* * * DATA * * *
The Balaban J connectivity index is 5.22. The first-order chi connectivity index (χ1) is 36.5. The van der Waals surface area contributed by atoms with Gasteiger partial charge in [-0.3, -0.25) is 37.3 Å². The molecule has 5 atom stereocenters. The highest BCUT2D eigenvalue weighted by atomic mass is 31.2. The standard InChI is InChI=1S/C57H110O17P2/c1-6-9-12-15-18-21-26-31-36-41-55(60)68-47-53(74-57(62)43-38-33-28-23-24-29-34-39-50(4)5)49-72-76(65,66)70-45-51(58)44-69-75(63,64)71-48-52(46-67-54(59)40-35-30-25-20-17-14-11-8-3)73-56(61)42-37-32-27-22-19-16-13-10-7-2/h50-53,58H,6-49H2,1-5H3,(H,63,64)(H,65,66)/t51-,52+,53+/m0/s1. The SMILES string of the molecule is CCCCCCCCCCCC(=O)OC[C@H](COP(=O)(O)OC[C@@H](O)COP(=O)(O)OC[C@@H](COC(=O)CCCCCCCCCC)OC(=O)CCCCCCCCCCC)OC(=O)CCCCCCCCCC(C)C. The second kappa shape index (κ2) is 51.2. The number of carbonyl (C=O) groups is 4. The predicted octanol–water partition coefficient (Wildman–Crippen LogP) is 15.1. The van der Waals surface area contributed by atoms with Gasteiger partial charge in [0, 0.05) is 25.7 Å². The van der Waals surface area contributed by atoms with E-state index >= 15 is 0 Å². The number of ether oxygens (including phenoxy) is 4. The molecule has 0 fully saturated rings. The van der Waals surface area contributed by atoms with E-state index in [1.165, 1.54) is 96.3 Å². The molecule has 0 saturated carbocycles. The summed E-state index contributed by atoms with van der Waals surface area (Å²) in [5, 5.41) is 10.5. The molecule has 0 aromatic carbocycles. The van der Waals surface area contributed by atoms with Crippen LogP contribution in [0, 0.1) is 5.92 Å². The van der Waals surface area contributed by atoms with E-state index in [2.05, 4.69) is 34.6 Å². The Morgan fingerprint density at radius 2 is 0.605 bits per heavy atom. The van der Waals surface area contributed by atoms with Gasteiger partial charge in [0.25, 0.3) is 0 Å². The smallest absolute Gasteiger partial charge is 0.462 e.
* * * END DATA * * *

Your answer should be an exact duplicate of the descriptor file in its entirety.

The Balaban J connectivity index is 5.22. The first-order chi connectivity index (χ1) is 36.5. The van der Waals surface area contributed by atoms with Gasteiger partial charge in [-0.3, -0.25) is 37.3 Å². The molecule has 5 atom stereocenters. The highest BCUT2D eigenvalue weighted by atomic mass is 31.2. The standard InChI is InChI=1S/C57H110O17P2/c1-6-9-12-15-18-21-26-31-36-41-55(60)68-47-53(74-57(62)43-38-33-28-23-24-29-34-39-50(4)5)49-72-76(65,66)70-45-51(58)44-69-75(63,64)71-48-52(46-67-54(59)40-35-30-25-20-17-14-11-8-3)73-56(61)42-37-32-27-22-19-16-13-10-7-2/h50-53,58H,6-49H2,1-5H3,(H,63,64)(H,65,66)/t51-,52+,53+/m0/s1. The SMILES string of the molecule is CCCCCCCCCCCC(=O)OC[C@H](COP(=O)(O)OC[C@@H](O)COP(=O)(O)OC[C@@H](COC(=O)CCCCCCCCCC)OC(=O)CCCCCCCCCCC)OC(=O)CCCCCCCCCC(C)C. The second kappa shape index (κ2) is 51.2. The number of carbonyl (C=O) groups is 4. The predicted octanol–water partition coefficient (Wildman–Crippen LogP) is 15.1. The van der Waals surface area contributed by atoms with Gasteiger partial charge in [0, 0.05) is 25.7 Å². The van der Waals surface area contributed by atoms with E-state index >= 15 is 0 Å². The number of ether oxygens (including phenoxy) is 4. The molecule has 0 fully saturated rings. The van der Waals surface area contributed by atoms with E-state index in [1.165, 1.54) is 96.3 Å². The molecule has 0 saturated carbocycles. The summed E-state index contributed by atoms with van der Waals surface area (Å²) in [5, 5.41) is 10.5. The molecule has 0 aromatic carbocycles. The van der Waals surface area contributed by atoms with Crippen LogP contribution in [0, 0.1) is 5.92 Å². The van der Waals surface area contributed by atoms with E-state index in [2.05, 4.69) is 34.6 Å². The Morgan fingerprint density at radius 2 is 0.605 bits per heavy atom. The van der Waals surface area contributed by atoms with Gasteiger partial charge in [0.25, 0.3) is 0 Å². The smallest absolute Gasteiger partial charge is 0.462 e.